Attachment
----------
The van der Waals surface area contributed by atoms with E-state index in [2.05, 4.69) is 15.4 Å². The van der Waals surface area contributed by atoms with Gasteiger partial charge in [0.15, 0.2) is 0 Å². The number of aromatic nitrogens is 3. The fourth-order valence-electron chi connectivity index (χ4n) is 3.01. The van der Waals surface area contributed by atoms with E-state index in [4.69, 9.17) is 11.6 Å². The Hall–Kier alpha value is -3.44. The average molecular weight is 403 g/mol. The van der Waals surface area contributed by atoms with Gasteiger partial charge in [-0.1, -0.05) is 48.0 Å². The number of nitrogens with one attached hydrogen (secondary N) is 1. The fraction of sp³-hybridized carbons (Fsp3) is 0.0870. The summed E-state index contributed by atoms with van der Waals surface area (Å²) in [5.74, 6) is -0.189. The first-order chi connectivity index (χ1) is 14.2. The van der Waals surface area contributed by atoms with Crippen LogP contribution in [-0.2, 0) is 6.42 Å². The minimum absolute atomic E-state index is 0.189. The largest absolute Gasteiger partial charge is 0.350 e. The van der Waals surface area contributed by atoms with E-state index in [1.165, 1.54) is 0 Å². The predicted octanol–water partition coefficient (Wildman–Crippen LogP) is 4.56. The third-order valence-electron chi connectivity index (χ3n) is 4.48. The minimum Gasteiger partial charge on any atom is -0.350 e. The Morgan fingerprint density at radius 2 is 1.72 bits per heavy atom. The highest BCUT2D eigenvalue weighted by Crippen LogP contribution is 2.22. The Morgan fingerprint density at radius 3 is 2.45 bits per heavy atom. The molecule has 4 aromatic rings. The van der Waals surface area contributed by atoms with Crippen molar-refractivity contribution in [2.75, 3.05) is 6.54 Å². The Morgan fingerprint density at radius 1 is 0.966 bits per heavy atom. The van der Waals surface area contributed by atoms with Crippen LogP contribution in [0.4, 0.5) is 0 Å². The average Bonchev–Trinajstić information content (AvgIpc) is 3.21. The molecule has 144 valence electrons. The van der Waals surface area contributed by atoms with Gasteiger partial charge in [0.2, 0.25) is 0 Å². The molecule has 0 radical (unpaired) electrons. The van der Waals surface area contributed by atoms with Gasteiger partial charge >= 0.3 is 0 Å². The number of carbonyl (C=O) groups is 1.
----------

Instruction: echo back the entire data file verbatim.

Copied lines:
The van der Waals surface area contributed by atoms with E-state index in [2.05, 4.69) is 15.4 Å². The van der Waals surface area contributed by atoms with Gasteiger partial charge in [0.15, 0.2) is 0 Å². The number of aromatic nitrogens is 3. The fourth-order valence-electron chi connectivity index (χ4n) is 3.01. The van der Waals surface area contributed by atoms with E-state index in [4.69, 9.17) is 11.6 Å². The Hall–Kier alpha value is -3.44. The average molecular weight is 403 g/mol. The van der Waals surface area contributed by atoms with Gasteiger partial charge in [-0.1, -0.05) is 48.0 Å². The number of nitrogens with one attached hydrogen (secondary N) is 1. The fraction of sp³-hybridized carbons (Fsp3) is 0.0870. The summed E-state index contributed by atoms with van der Waals surface area (Å²) in [5.74, 6) is -0.189. The first-order chi connectivity index (χ1) is 14.2. The van der Waals surface area contributed by atoms with Crippen LogP contribution in [-0.2, 0) is 6.42 Å². The minimum absolute atomic E-state index is 0.189. The largest absolute Gasteiger partial charge is 0.350 e. The van der Waals surface area contributed by atoms with E-state index in [1.165, 1.54) is 0 Å². The predicted octanol–water partition coefficient (Wildman–Crippen LogP) is 4.56. The third-order valence-electron chi connectivity index (χ3n) is 4.48. The minimum Gasteiger partial charge on any atom is -0.350 e. The Morgan fingerprint density at radius 2 is 1.72 bits per heavy atom. The highest BCUT2D eigenvalue weighted by Crippen LogP contribution is 2.22. The Morgan fingerprint density at radius 3 is 2.45 bits per heavy atom. The molecule has 4 aromatic rings. The van der Waals surface area contributed by atoms with Crippen molar-refractivity contribution in [2.75, 3.05) is 6.54 Å². The Morgan fingerprint density at radius 1 is 0.966 bits per heavy atom. The van der Waals surface area contributed by atoms with Crippen LogP contribution in [0.4, 0.5) is 0 Å². The average Bonchev–Trinajstić information content (AvgIpc) is 3.21. The molecule has 144 valence electrons. The van der Waals surface area contributed by atoms with Gasteiger partial charge in [0.2, 0.25) is 0 Å². The molecule has 0 radical (unpaired) electrons. The van der Waals surface area contributed by atoms with Gasteiger partial charge >= 0.3 is 0 Å². The number of carbonyl (C=O) groups is 1.